The conduct of American foreign policy is more critical today than at any time since the late 1980s. The next President of the United States must have extensive foreign policy experience with command of the issues and the process. In this regard, comparing Hillary Clinton's knowledge and experience to that of Donald Trump is analogous to comparing the U.S. Special Forces to a Boy Scout troop. One wonders whether he knows the difference between the Baltics and the Balkans.
Whereas Mr. Trump, whose foreign policy experience appears to be limited to opening golf courses and emceeing beauty contests, Hillary Clinton's mastery of foreign policy predates her tenure as Secretary of State. By the mid-1990s she was already a seasoned diplomat and an outstanding spokesperson for the United States. I know this from personal experience as US Ambassador to Hungary in the mid-1990s.
In July 1996 I had the privilege of welcoming then First Lady Clinton to Budapest for a three day visit. Before arriving in Budapest, Mrs. Clinton advised my embassy that she wanted to meet with a variety of Hungarians: she was particularly interested in problems faced by women, children, and minorities in a country recently emerged from Soviet domination. The day she was due to arrive in Budapest, Mrs. Clinton had already spent the morning in Prague, the capital of the Czech Republic, followed by a trip to Bratislava, the capital of Slovakia.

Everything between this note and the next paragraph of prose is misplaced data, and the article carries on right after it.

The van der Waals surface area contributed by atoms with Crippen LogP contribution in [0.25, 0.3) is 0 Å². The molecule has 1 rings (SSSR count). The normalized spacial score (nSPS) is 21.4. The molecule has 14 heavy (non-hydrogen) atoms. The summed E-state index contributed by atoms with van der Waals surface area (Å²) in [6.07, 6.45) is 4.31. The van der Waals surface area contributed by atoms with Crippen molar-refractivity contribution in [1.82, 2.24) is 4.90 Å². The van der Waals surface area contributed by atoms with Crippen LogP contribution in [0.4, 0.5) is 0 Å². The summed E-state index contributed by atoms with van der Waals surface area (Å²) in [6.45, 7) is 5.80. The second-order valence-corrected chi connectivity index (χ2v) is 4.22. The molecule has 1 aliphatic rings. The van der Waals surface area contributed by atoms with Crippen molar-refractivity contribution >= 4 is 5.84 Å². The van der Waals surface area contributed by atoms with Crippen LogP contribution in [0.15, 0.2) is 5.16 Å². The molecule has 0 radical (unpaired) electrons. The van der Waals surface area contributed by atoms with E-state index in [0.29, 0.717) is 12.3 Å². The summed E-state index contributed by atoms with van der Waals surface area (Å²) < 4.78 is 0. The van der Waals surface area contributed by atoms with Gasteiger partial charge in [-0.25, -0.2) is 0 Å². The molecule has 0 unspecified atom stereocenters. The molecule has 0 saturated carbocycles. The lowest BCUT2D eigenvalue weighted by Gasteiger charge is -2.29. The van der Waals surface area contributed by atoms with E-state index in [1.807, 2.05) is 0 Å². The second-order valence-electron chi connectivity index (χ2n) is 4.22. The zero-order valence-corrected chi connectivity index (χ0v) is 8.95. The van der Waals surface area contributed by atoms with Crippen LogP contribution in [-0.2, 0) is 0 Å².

This meant that she had to master the issues she discussed in two other countries before arriving in Hungary. After laying a wreath at the monument honoring Imry Nagy, Chairman of the Council of Ministers of the People's Republic of Hungary during the 1956 uprising, I took her to the Parliament Building to meet Hungary's Prime Minister Gyula Horn and Foreign Minister László Kovács. Showing no signs of wear and tear, Hillary was impressive. She spent over an hour discussing Hungary's foreign policy and domestic concerns - possible admission to NATO, membership in the EU, the state of Hungary's economy, its treatment of minorities, particularly Roma, Jewish restitution, and the role of women in Hungary's civic and political life.
I never experienced a more satisfying meeting between a prominent American and Hungarian leadership in my two previous years as Ambassador. On the way out of the meeting, I turned to Hillary and said, "If you ever get tired of being First Lady, you might consider becoming Secretary of State."
Hillary has already accomplished this and is now ready to assume the Presidency.
Ambassador Donald Blinken
U.S. Ambassador to Hungary